We managed to get one of our boats out onto the bay, glad to be back on the water, slowly unstacking boats and getting them back out to sea. The wooden boats fared better than the fiberglass boats, mainly because of where they were located in the Sunfish Shack or stored inside. The first boat we got back out was the canoe, and a few days ago we got the Penobscot 14 out. But first Skipper had to dredge the centerboard trunk clean of storm debris that got packed in there.

There's my little Muck Queen...

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I planned to row but Skipper had other plans...


Nice day, 75F with winds 8-9 mph.


I think we are finished with quay restoration! Lumber, border stone, paver base, rock, sand, soil and sod, it's been a treat. Pilings are supposed to come in a few days, and then pier planking can continue.

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Next up, we might figure out what size section of WAVE's bow need to be replaced or rebuilt. which will start with the removal of crushed fiberglass. We plan to reuse a bow piece, and from there we can determine what size graft pieces we need. She also needs some foam block.

As Hurricane Season winds down we can move some boats back into the Sunfish Shack, doing repairs as needed. MADISON needs a small chine repair, but good news, ZIP and WINNIE are ready to go, as soon as I unstack the boats leaning against them :) ...should thought that one out...


signal charlie

Well-Known Member
Staff member
Extra points if you know what the loop was used for.



Skipper's Dad, Capn Jack, worked at a chemical plant. We are not sure what kind of glue he brought home to glue the stainless steel plate onto the deck, but it held and ripped the bow off during the storm. We plan to reattach this section. And we found some pink duct tape, so that repair is finished!



signal charlie

Well-Known Member
Staff member
Breezebender, We have foam from a donor boat...I think, assuming it's inside. Might need trim. Thank you for kind offer.

Fiddled with some bits today, interesting story about the bow handle. When Skipper's Dad Capn Jack got WAVE from Aunt Pat in 1994, he did some repairs, paint and got a new sail rig. One of the repairs was to the bow handle area, you can see where the old handle ripped off. I guess Capn Jack said "That aint gonna happen again" so he had his colleagues at the chemical plant where he worked make him a stainless steel plate that he glued to the bow with some super duper chem plant adhesive. Then he attached a new bow handle with stainless wood screws. His repair is what we call in the boat building business "Hell for stout." So stout that the bow handle ripped the forward section of deck off during the storm surge. As tribute to his resourcefulness we will reattach that bow section.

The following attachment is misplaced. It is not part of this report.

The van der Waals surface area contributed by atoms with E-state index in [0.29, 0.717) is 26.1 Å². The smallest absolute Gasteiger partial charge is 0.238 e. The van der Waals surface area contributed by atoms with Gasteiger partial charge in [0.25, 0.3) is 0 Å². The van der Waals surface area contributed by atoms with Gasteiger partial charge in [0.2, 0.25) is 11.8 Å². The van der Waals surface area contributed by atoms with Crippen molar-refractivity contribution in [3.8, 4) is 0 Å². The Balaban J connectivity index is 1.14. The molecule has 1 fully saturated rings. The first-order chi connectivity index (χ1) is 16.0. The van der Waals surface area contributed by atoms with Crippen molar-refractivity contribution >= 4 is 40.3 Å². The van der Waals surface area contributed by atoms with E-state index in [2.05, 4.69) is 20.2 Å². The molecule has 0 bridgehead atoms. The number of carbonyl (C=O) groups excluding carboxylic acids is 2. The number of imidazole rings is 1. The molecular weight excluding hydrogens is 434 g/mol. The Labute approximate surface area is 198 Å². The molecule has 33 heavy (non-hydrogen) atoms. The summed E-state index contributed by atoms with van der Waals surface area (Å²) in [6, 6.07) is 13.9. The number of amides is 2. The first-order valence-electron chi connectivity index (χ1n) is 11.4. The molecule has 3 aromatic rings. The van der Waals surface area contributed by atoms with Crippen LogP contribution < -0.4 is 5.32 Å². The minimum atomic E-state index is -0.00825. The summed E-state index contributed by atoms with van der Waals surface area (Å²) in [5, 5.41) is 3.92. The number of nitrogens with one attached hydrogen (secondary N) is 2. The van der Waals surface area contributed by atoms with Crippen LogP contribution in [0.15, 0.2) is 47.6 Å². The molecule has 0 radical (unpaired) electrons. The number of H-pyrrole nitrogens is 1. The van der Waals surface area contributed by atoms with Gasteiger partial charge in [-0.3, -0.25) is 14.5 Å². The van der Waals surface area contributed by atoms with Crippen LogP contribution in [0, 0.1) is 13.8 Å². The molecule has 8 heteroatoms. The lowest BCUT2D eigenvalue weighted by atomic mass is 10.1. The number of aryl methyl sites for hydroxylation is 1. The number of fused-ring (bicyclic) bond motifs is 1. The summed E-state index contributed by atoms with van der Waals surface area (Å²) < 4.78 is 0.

Removed some excess 2 part foam from when we reattached a block in the Spring. That block stayed attached and the port side bow block came loose. Center bow block is MIA, as is the hull section. We have a lot of the deck, lots of small bits, and might reuse some of those decoupage style, gooped on with THIXO, fair, prime, sand, prime, paint. Lots of small trim bits, not sure yet if we'll try to straighten those or punt and source some longer pieces.


Removed a piece of port side trim that was a poke hazard, broke the drill bit like I usually do by being impatient.


In other Marine Construction news, we planked the pier out to 200', 7 inches. Find the cone.


Lumber shortage here in certain sizes, needed 2x6x10, but all they had locally was 2x6x14. We learned of a method from a local dock builder where instead of butting the stringers/joists together over the crossmembers, he overlaps and sisters them to each other. We tried it and wow, those sections are very stable. They are screwed to the pilings, each other and also toenailed to the crossmembers. 50 more feet of planking and we can rebuild the deck at the end, that's where I like to watch Skipper do donuts in the boats. And where she hangs her hammock.


Cactus Cowboy

Well-Known Member
Haha, no, they don't... I even snap the so-called "titanium" ones, must be Chinese Titanium!!! A little Kung Fu and they snap like toothpicks... ;)